[uhn-der-shot; for 3 also uhn-der-shot]
having the front teeth of the lower jaw projecting in front of the upper teeth, as a bulldog.
driven by water passing beneath: an undershot vertical water wheel.
simple past tense and past participle of undershoot.
Origin of undershot
First recorded in 1600–10; under-
verb (used with object), un·der·shot, un·der·shoot·ing.
to shoot or launch a projectile that strikes under or short of (a target).
Aeronautics. (of an aircraft or pilot) to land before reaching (a landing strip) because of a too rapid loss of altitude.
verb (used without object), un·der·shot, un·der·shoot·ing.
to shoot or launch a projectile so as to strike under or short of a target.
Origin of undershoot
First recorded in 1655–65; under-
Based on the Random House Unabridged Dictionary, © Random House, Inc. 2019
Related Words for undershotdrop
Examples from the Web for undershot
Historical Examples of undershot
“He undershot, yet as I was bending close to it he would have bagged me,” I said.
The rest of the work is the same as for the undershot wheel.
Undershot wheel, and it looks like it could be raised or lowered.
Undershot wheel, and it looks as though it could be raised or lowered.
With this undershot wheel, the shoot represented in the plate is not required.
British Dictionary definitions for undershot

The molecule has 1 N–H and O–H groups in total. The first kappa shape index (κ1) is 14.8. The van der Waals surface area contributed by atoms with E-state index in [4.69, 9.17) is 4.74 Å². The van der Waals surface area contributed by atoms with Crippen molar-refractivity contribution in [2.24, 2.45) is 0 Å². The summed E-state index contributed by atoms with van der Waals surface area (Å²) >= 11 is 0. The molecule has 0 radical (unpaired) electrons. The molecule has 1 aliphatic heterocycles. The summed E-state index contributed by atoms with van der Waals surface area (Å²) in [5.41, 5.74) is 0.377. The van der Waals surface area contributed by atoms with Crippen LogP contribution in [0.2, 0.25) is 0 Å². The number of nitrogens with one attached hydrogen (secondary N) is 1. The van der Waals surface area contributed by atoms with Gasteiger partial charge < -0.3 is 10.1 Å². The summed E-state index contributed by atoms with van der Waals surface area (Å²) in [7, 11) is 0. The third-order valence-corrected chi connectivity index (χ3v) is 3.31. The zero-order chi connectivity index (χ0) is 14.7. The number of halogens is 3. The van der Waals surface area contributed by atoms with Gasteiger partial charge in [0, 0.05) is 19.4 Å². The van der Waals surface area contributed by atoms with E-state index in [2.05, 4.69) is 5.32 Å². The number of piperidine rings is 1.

(of the lower jaw) projecting beyond the upper jaw; underhung
(of a water wheel) driven by a flow of water that passes under the wheel rather than over itSee overshot
verb -shoots, -shooting or -shot
(of a pilot) to cause (an aircraft) to land short of (a runway) or (of an aircraft) to land in this way
to shoot a projectile so that it falls short of (a target)
Collins English Dictionary - Complete & Unabridged 2012 Digital Edition
© William Collins Sons & Co. Ltd. 1979, 1986 © HarperCollins
Publishers 1998, 2000, 2003, 2005, 2006, 2007, 2009, 2012
Word Origin and History for undershot
1660s, "to shoot too low," from under + shoot (v.). In reference to aircraft or pilots, recorded from 1918. Undershot as a type of water wheel is recorded from c.1600.
Online Etymology Dictionary, © 2010 Douglas Harper
A temporary decrease below the final steady-state value that may occur immediately following the removal of an influence that had been raising that value.
The American Heritage® Stedman's Medical Dictionary
Copyright © 2002, 2001, 1995 by Houghton Mifflin Company. Published by Houghton Mifflin Company.